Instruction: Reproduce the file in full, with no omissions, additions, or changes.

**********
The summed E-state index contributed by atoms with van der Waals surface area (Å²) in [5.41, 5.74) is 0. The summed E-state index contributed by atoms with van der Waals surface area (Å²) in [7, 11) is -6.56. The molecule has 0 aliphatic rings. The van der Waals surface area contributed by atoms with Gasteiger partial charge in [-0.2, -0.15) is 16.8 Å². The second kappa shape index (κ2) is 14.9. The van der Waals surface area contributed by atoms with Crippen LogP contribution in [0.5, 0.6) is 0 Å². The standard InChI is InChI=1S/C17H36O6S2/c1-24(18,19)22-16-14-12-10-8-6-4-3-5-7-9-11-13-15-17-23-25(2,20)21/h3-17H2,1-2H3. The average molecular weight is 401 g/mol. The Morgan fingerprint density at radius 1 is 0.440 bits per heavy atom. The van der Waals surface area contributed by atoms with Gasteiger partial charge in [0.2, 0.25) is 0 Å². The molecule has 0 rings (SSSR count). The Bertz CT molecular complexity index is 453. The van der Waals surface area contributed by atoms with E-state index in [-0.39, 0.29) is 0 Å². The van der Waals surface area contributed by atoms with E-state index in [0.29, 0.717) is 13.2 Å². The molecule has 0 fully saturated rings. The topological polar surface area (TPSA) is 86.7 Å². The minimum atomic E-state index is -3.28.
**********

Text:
The summed E-state index contributed by atoms with van der Waals surface area (Å²) in [5.41, 5.74) is 0. The summed E-state index contributed by atoms with van der Waals surface area (Å²) in [7, 11) is -6.56. The molecule has 0 aliphatic rings. The van der Waals surface area contributed by atoms with Gasteiger partial charge in [-0.2, -0.15) is 16.8 Å². The second kappa shape index (κ2) is 14.9. The van der Waals surface area contributed by atoms with Crippen LogP contribution in [0.5, 0.6) is 0 Å². The standard InChI is InChI=1S/C17H36O6S2/c1-24(18,19)22-16-14-12-10-8-6-4-3-5-7-9-11-13-15-17-23-25(2,20)21/h3-17H2,1-2H3. The average molecular weight is 401 g/mol. The Morgan fingerprint density at radius 1 is 0.440 bits per heavy atom. The van der Waals surface area contributed by atoms with Gasteiger partial charge in [0.2, 0.25) is 0 Å². The molecule has 0 rings (SSSR count). The Bertz CT molecular complexity index is 453. The van der Waals surface area contributed by atoms with E-state index in [-0.39, 0.29) is 0 Å². The van der Waals surface area contributed by atoms with E-state index in [0.29, 0.717) is 13.2 Å². The molecule has 0 fully saturated rings. The topological polar surface area (TPSA) is 86.7 Å². The minimum atomic E-state index is -3.28.